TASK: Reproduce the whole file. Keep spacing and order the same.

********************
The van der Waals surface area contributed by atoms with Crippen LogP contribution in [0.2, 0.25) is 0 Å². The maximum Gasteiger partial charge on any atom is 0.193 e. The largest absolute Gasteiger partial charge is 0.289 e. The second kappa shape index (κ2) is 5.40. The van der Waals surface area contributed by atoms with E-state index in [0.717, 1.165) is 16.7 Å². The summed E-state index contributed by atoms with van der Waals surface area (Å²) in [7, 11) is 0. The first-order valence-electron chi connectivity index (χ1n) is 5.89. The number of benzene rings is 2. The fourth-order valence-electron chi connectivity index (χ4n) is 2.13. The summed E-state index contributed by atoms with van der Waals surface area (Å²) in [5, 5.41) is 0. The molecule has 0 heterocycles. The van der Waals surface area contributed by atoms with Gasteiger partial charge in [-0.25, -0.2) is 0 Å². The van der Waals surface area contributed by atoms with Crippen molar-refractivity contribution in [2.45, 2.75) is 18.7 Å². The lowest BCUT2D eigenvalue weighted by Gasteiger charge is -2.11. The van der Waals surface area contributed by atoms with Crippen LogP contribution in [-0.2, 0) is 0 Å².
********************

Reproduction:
The van der Waals surface area contributed by atoms with Crippen LogP contribution in [0.2, 0.25) is 0 Å². The maximum Gasteiger partial charge on any atom is 0.193 e. The largest absolute Gasteiger partial charge is 0.289 e. The second kappa shape index (κ2) is 5.40. The van der Waals surface area contributed by atoms with E-state index in [0.717, 1.165) is 16.7 Å². The summed E-state index contributed by atoms with van der Waals surface area (Å²) in [7, 11) is 0. The first-order valence-electron chi connectivity index (χ1n) is 5.89. The number of benzene rings is 2. The fourth-order valence-electron chi connectivity index (χ4n) is 2.13. The summed E-state index contributed by atoms with van der Waals surface area (Å²) in [5, 5.41) is 0. The molecule has 0 heterocycles. The van der Waals surface area contributed by atoms with Gasteiger partial charge in [-0.25, -0.2) is 0 Å². The van der Waals surface area contributed by atoms with Crippen molar-refractivity contribution in [2.45, 2.75) is 18.7 Å². The lowest BCUT2D eigenvalue weighted by Gasteiger charge is -2.11. The van der Waals surface area contributed by atoms with Crippen LogP contribution in [-0.2, 0) is 0 Å².